According Adam Smith, being economical is a matter of spending your money on one thing rather than another.  Sooner or later, you will have to spend it.  I anticipate that my biggest future economic problem will be medical bills.  Food has about as much of a hold on me as pocketbooks do.  I never eat out restaurants, not even fast food restaurants.

So if my one passion or vice is movies, what of it?  I consider spending $100 on one – one, mind you – pocketbook, as much of a waste as 10 or 20 DVDs.  Frequently, I haunt the discount bins at Wal-Mart and K-Mart, and look for bargains on the Internet.  Only my earliest purchases were costly, made when I was more secure of my position.  Most of my collection is within the $5 to $10 range. 
This year, the additions were Christmas movies.  There isn’t really a great variety on Netflix and the broadcast stations hardly seemed to be aware that it was Christmas.  Most people are content to rent a movie online.  Companies can and do go out of business, though.  One day, those Christmas may not be there.  They might even be banned and I didn’t want to get caught short.

Besides, next Christmas, I’d like to do a Christmas movie countdown on this blog, if the world doesn’t end first.  I wasn’t sure there were enough to cover the subject, but it turns out there are.  You won’t believe how many versions of A Christmas Carol were produced.

Anyway, that was Christmas at our house.  Many thanks to Santa Claus for making my DVD wish come true.

Christmas 2011

Christmas.  It’s a subject that pretty well boggles the mind.  What words can any mere mortal say that hasn’t already been said after 2011 (plus) years?  What wisdom can any of us bring to the table?  No words penned by any writer yet has brought about that peace on earth that was promised over millennia ago.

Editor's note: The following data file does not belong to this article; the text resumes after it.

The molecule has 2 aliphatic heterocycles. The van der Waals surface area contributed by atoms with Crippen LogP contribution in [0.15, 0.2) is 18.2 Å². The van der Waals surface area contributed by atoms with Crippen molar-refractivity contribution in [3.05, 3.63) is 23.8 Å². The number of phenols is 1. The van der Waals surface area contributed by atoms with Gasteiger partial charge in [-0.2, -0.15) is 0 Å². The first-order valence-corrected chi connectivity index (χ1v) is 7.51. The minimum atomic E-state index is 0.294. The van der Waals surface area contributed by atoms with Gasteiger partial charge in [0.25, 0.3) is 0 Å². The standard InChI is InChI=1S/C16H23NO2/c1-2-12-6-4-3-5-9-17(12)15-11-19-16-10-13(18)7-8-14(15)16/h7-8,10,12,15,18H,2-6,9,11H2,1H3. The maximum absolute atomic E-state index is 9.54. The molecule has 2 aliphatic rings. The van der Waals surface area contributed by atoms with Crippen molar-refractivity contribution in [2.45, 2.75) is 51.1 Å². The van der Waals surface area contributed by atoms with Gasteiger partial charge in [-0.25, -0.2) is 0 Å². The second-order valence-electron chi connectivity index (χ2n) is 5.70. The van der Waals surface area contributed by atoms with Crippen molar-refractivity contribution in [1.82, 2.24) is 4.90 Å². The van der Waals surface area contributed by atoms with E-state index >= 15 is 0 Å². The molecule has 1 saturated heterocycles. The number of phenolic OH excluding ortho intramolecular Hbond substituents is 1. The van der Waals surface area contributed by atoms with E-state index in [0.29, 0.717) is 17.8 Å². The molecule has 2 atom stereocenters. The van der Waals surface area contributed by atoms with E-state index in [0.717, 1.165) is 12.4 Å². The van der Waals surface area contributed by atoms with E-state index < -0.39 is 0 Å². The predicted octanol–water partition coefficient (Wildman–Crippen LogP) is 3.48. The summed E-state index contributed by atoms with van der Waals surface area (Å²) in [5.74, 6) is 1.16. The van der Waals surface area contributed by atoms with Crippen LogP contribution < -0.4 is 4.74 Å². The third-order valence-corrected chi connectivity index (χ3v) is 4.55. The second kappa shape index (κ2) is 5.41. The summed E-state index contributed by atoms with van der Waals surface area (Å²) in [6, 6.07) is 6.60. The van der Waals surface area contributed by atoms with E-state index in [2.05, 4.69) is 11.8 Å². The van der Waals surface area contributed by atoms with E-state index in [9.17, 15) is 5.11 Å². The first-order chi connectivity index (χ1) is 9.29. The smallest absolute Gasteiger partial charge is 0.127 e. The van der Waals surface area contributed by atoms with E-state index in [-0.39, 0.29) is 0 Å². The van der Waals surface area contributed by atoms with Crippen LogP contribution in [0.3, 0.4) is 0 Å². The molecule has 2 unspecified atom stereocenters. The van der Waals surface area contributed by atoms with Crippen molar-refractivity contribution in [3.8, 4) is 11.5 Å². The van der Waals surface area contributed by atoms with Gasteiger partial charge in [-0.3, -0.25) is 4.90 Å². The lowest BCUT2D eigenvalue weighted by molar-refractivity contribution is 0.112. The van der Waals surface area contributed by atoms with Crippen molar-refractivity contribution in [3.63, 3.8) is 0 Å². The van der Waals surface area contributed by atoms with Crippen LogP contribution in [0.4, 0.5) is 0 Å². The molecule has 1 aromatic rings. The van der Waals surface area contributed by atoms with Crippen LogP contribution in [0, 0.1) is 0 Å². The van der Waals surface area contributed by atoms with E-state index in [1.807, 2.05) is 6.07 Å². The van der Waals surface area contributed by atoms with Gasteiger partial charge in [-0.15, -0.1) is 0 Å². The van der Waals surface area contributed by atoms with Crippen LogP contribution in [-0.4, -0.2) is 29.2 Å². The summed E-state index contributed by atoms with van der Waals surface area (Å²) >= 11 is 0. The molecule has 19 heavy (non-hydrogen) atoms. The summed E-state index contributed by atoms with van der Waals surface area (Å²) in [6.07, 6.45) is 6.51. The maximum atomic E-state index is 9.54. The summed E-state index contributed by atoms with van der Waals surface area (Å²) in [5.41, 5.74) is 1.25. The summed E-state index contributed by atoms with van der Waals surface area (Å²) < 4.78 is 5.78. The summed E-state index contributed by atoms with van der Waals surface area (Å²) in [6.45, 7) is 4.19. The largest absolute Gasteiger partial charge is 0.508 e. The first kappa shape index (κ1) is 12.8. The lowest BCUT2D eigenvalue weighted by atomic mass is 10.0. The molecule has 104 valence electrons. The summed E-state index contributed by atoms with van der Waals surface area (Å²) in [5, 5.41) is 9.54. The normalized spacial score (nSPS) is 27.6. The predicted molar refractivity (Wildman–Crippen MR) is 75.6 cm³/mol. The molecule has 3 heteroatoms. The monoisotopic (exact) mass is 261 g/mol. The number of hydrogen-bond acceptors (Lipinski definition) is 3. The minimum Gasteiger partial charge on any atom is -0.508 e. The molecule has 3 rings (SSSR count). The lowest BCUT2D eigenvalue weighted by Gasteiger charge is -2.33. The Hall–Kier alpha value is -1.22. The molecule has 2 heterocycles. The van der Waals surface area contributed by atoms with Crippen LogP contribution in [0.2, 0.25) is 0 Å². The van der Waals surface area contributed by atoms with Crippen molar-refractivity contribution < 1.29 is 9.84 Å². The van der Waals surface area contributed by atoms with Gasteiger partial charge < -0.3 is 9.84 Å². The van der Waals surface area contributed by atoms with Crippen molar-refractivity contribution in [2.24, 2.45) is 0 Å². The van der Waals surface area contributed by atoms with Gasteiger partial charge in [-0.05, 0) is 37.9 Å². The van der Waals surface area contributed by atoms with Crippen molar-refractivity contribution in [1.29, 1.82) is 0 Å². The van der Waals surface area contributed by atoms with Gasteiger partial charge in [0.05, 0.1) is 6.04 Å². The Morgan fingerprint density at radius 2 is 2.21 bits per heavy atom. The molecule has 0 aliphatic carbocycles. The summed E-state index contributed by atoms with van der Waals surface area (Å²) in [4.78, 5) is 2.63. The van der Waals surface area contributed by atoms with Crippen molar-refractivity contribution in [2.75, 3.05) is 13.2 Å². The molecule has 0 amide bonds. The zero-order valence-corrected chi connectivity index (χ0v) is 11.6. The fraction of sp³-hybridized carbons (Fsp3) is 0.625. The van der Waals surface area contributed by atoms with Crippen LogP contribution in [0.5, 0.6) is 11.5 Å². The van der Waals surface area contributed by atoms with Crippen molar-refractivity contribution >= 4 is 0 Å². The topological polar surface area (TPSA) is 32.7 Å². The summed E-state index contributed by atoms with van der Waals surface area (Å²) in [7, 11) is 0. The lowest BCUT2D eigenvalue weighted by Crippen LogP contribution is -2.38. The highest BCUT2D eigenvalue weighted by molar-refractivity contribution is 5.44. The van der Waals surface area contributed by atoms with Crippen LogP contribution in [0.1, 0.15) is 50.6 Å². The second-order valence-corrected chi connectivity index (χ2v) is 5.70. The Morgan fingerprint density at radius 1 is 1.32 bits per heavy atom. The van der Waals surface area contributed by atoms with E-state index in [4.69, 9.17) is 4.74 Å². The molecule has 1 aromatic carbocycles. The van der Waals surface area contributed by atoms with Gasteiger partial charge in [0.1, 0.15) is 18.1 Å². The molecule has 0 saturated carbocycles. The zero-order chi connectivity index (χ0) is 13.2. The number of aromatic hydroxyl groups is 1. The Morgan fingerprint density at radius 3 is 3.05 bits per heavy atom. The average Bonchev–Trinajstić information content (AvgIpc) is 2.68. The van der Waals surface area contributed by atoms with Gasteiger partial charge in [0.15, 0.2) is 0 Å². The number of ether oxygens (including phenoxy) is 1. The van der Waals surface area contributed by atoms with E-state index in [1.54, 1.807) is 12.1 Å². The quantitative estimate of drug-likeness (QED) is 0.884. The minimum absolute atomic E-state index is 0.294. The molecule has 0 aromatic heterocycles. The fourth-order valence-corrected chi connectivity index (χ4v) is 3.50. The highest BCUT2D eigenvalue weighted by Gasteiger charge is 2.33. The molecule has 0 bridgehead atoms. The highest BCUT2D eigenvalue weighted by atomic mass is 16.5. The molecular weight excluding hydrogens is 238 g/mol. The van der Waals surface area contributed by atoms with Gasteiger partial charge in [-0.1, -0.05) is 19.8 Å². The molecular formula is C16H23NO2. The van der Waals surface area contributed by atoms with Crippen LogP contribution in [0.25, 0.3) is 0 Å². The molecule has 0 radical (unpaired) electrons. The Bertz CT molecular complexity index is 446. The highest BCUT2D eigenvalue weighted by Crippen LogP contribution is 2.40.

On Christmas Eve, a woman stood near the cashier area of the local Stop & Shop and challenged any of us “believers” to prove that we really believed in the holiday we were celebrating.  She declared that it didn’t look to her, observing us racing about with our shopping carts, that we did.  Where is this “Christmas” she wanted to know.

Only dread of my mother, a stickler for punctuality, get me from turning back to answer the woman.  I could have shown her where it was, why she didn’t “get it”, and given her a simple exercise to find it.  All I needed was a bag of nuts, probably walnuts would do, they’re pretty hard, and a nutcracker.  That is a real nutcracker – the tool, not the toy, although I would have been glad to throw one in as part of the gift.

I would have pointed at her heart and told her, “This is where you’ll find Christmas.  But in order to find it, you must sit down in a chair by your hearth, if you have one, open the bag of walnuts and start cracking and keep on cracking until you find the meaning of Christmas.  These people may need to do the same thing, it’s true, but you’re the one asking the questions and if you have to ask, this is the only way you’ll find the answer.  The toy nutcracker here will keep you company and see to it that you complete the task.”

Then I would have hurried on my way to have Christmas Eve dinner with Mom and the boys and picked up the ham for the next day’s dinner.  Some complain about the commercialism of Christmas, buying the latest gadget, toy, or unwanted gift.  Selecting a gift says as much about the giver as the receiver.  If you truly love the person to whom you’re giving the gift, your heart (with a little help from Santa Claus) will help you find the right present, one that will make the receiver happy.

Some people are clueless or don’t want to give the receiver the thing that would make them happiest, but the thing of which the giver would most approve.  Some people simply give money to meet the obligation, either because they don’t care, don’t know what the other person wants, or don’t approve of what the other person wants.  To the most jaded giver, Christmas is, as Scrooge says in the story, ‘an excuse to pick someone’s pocket every 25th of December.’  It is they who complain loudest about the commercialization of Christmas.

Christmas is for children.  Only children truly need to be surprised at Christmas.  Money (or a gift certificate) seems a cold and selfish gift, but as it avoids many unhappy problems and hurt feelings for adults, it’s not as bad a gift as you might think at first.  The thought may count, but if the thoughts are all wrong, bitter, or resentful, it’s no gift at all and totally misses the meaning of Christmas.

All these material things are well and good, but none of them and none of us lasts very long.  We received the best gift anyone could give 2011 years ago, at the ultimate cost of the giver.  We were given the gift of redemption, of restoration to God, and eternal life.

What more do we want?